Habits have a clear cycle – a cue, a routine, and a reward, thereby forming a loop.[4] This becomes a muscle memory in children as they grow up laying a solid foundation. Understanding this loop is key to changing a bad habit and replacing it with a good one. A cue is the trigger that sets you on auto-pilot mode, a routine is the action, and the reward is what you get out of the habit.

How to get the children to stick to the good habits for life?

Raising well-mannered children is no child’s play. As parents, it requires your dedication, time, effort, energy, involvement and commitment. Good habits take time to form and it takes a good mix of the following to ensure they last for the rest of your child’s life.

Be their role model

Children trust their parents completely. Their innocence leads them to believe everything their parents tell and do. They become your shadow. Best way to positively influence your child is to be the example they can emulate.

Be patient

Patience is key to teaching children good habits. Children need to be told what to do repeatedly. It requires a lot of patience to repeat the same thing every day until it becomes a habit.

Be persistent

You cannot give up because you do not have the patience to repeat the same set of instructions every day. Being persistent makes the children realize that you are sincere and serious about a habit.

Be consistent

If you have said ‘no’ to a late-night snack, stick to it even in the face of tantrums. Being consistent with your response makes them take you seriously and you will be less open to emotional manipulation.

Be realistic

Setting realistic expectations of your children is important. Know your child, understand what they are capable of and adjust your expectations accordingly.

Set solid ground rules

Children have a knack for finding loopholes in the rules you set. Set ground rules and make them watertight. For example, no technology after 10 at night should be a hard rule to break or argue over.

Set expectations

Make it clear that you expect them to follow the rules you set, that you expect them to be on their good behaviour. Knowing that they are answerable for their actions makes them self-aware and responsible.

Stay involved

Children need to know that you are there for them, that you are interested in their life. Be enthusiastic about what happens with your children. Ask questions, answer their questions, do activities with them, and let them know you love them.

Spend family time

Family bonding is an important factor in cultivating good habits that lasts a lifetime. You will always remember a habit you picked up together as a family – dining together every day, treating elders with respect, eating healthy meals.

The power of inculcating good habits in children

Our habits define who we are. The good habits we develop as children has a lasting impact on our wellbeing throughout our life. There is immense prudence in inculcating good habits in children at a young age. These are powerful tools one needs to lead a happy, successful, and healthy life.

Establishes Keystone Habits

According to Charles Duhigg, the author of ‘The Power of Habit’, keystone habits are those that when practised cause a positive ripple effect on the other areas of your life. Children learning to eat nutritious meals on time with their families is a keystone habit. It impacts their physical wellness and mental health positively. Those who grow up making their own bed every morning, learn to be productive during the day. Families that foster an environment of sharing their thoughts and feelings raise children who grow up to be confident adults and are better at expressing themselves.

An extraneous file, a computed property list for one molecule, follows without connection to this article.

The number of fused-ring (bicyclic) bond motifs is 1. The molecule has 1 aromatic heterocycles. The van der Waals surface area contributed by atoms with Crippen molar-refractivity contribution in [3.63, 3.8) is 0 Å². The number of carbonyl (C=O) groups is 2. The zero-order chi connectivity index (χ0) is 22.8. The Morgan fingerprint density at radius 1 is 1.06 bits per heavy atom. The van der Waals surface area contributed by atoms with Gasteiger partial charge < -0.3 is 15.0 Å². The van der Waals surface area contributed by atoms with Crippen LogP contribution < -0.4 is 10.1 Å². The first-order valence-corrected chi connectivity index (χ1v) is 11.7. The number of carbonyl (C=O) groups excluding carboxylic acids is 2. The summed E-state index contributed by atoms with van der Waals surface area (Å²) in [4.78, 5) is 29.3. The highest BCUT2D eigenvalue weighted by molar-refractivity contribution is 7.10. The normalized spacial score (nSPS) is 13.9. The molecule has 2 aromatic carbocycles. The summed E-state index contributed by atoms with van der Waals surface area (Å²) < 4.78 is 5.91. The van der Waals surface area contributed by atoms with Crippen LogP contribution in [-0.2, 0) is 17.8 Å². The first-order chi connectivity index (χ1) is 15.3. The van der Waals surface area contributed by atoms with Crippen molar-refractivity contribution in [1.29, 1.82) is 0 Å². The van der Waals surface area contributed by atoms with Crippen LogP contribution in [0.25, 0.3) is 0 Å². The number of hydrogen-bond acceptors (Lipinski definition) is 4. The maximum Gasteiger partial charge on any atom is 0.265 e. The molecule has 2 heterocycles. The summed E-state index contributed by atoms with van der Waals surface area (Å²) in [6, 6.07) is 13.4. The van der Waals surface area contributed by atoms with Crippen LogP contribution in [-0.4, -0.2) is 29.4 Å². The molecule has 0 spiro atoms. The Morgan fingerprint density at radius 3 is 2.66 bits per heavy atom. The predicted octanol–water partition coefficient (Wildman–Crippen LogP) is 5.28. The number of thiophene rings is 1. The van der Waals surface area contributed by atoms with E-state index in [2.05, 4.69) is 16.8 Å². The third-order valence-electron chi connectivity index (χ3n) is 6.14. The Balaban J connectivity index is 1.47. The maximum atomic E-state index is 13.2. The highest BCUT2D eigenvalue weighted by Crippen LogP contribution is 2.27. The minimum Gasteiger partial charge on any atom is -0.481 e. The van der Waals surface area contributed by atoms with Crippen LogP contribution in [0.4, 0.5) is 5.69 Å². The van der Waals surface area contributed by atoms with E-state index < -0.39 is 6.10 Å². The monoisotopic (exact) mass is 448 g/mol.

The Power of Habit
Full of interesting anecdotes, this is perfect book to know the power and impact of good habits in one’s life

Strengthens willpower

Willpower is a state of mind – a habit that gets stronger with practice. When children are conditioned from a young age to develop their willpower, they grow up with a resolute mind. Eating healthy, getting enough sleep and exercise, being self-aware are some of the good habits that strengthen willpower in children.

Key Formula for Success

If you look at the lives and habits of successful people, you will invariably find them practicing good habits early in life. Inculcating good habits in children is a sure-shot way of ensuring their success in life. The formula is fool-proof and rooted in logic and common sense. When you wake up early after a good night’s rest, your energy levels are high throughout the day and your mind is sharp and alert; you will have a productive day.

Fosters emotional intelligence

When you allow your children to express their feelings and you listen to them, you are providing a safe and healthy environment to grow up in. When you empathize with them, you teach them how to relate to not only their emotions but of those around them as well. Emotional intelligence is an important component for a healthy mind and happy life.

Final thoughts

In a world shaken up by catastrophes and life-changing pandemic, our physical and mental well-being has become more important. If we are to give today’s children a fighting chance at what the world has in store for them in the later years, we better get them ready starting now. Help them build good habits that will stick with them for life. There cannot be a better gift from a parent to a child.

[1] Black, Maureen M., and Kristen M. Hurley. “Helping children develop healthy eating habits.” Encyclopedia on early childhood development. Montreal: Centre of Excellence for Early Child Development (2007): 1-10.

[2] Sternberg, Robert. “Creativity as a habit.” Creativity: A handbook for teachers. 2007. 3-25.

[3] Esteban, Esther Joos. Good, Better, Best!: Fostering Good Work Habits in Children. Scepter Publishers, 2017.

[4] Hollingworth, Crawford, and Liz Barker. “How to use behavioural science to build new habits.” (2017): 1-18.

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Diana Lucas

Diana Lucas

Hi, Diana here. Welcome to my blog and hope you like my sharing. I am a mother of 2 boys, 3 years old and a 1 year old. I dedicate my career in child development research and I focus on parenting tips, positive parenting, educational toys for my babies. Your time here means a lot to me! Diana A. Lucas